Nonfiction Books About Space: 8 Out of this World Reads

Nonfiction Books About Space for Adults

If you’ve ever had a chance to visit the Kennedy Space Center, you’ll understand why I’m excited to track down nonfiction books about space. The Space Race was a fascinating time period in American history and that’s just the beginning.

Nonfiction books about space will transport you back in time and take you out of this world into the exciting world of space.

My nonfiction books about space list includes books about Mars, discovering where our galaxy fits into the universe, and a comprehensive history of space. 

Plus, my husband recently read and loved one of the Apollo books (Rocket Men) that made it on my list, so it was helpful to have a starting spot! Step out of this world and come discover the best nonfiction books about space!

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Nonfiction Books About Space


The Right Stuff by Tom Wolfe

First up on my list of nonfiction books about space is The Right Stuff, by renowned journalist Tom Wolfe. Wolfe offers a unique spin on the history of man’s trips to the moon by getting into the minds of the astronauts who went there. You’ll read about the lives and families of some of the most famous American astronauts.  Jay recommended this space book since he’s heard glowing reviews of both the author and this specific book.




First Man by James Hanson

If you’d rather read an entire book devoted to arguably the most famous astronaut, this one’s for you. First Man was recently made into a movie starring Ryan Gosling as well. Armstrong himself actually sat down for interviews with Hanson and gave him access to private documents to compile this biography. Since Armstrong is a notoriously private person, it’d be fascinating to read what Hanson discovered.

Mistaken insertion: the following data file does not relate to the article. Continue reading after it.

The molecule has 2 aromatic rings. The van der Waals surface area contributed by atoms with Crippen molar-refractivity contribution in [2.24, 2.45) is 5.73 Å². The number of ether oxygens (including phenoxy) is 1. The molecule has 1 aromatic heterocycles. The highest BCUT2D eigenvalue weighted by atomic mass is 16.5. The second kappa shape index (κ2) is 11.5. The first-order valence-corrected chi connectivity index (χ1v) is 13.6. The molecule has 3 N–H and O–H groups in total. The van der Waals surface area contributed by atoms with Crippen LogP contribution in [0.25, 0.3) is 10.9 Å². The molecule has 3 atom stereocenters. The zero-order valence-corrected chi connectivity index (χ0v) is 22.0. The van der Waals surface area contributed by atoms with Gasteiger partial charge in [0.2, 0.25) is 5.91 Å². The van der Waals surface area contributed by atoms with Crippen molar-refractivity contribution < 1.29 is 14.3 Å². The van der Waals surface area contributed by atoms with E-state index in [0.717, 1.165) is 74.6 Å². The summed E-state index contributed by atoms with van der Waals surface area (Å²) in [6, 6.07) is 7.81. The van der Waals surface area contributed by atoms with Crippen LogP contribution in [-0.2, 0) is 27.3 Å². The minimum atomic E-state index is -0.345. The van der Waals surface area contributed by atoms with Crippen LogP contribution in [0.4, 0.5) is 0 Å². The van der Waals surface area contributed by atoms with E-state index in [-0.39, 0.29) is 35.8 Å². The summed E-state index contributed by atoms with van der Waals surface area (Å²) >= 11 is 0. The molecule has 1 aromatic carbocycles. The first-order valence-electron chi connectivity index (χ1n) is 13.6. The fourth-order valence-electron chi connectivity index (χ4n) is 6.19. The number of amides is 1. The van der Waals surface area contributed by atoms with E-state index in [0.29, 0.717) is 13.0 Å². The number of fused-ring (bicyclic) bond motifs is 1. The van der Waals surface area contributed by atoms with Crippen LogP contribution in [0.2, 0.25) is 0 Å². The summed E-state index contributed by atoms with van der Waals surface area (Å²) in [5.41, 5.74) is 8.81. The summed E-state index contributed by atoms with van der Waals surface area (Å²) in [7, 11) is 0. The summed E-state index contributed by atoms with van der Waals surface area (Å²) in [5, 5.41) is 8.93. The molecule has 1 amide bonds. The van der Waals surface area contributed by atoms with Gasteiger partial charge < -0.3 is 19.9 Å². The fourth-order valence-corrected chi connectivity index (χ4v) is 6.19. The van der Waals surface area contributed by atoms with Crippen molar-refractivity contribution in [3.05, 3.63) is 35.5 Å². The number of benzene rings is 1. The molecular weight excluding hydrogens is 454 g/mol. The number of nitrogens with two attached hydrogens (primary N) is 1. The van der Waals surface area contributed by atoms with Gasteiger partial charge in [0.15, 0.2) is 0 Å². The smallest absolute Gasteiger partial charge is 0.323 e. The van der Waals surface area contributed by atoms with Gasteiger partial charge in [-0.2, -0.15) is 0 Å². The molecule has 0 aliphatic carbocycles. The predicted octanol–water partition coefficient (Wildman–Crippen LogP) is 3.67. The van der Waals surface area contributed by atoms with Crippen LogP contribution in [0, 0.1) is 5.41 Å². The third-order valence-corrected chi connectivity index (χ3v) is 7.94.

Rocket Men by Robert Kurson

Jay keeps trying to get me to read this since he thought it was extremely well written. So far, it’s at least made it on my To Be Read List for November! Rocket Men tells the story of the three men to who took on man’s first mission to the moon. The Apollo 8 mission was America’s boldest, riskiest attempt thus far and it all took place around Christmas.





Failure is Not an Option by Gene Kranz

Gene Kranz is a veteran NASA flight director who’s storied career includes the Apollo 11 and Apollo 13 missions. In his memoir, he recounts thrilling details from over thirty years of American space history. Included within these pages are his experiences with the disastrous beginning of the space program, the Apollo missions, and more.






A Brief History of Time by Stephen Hawking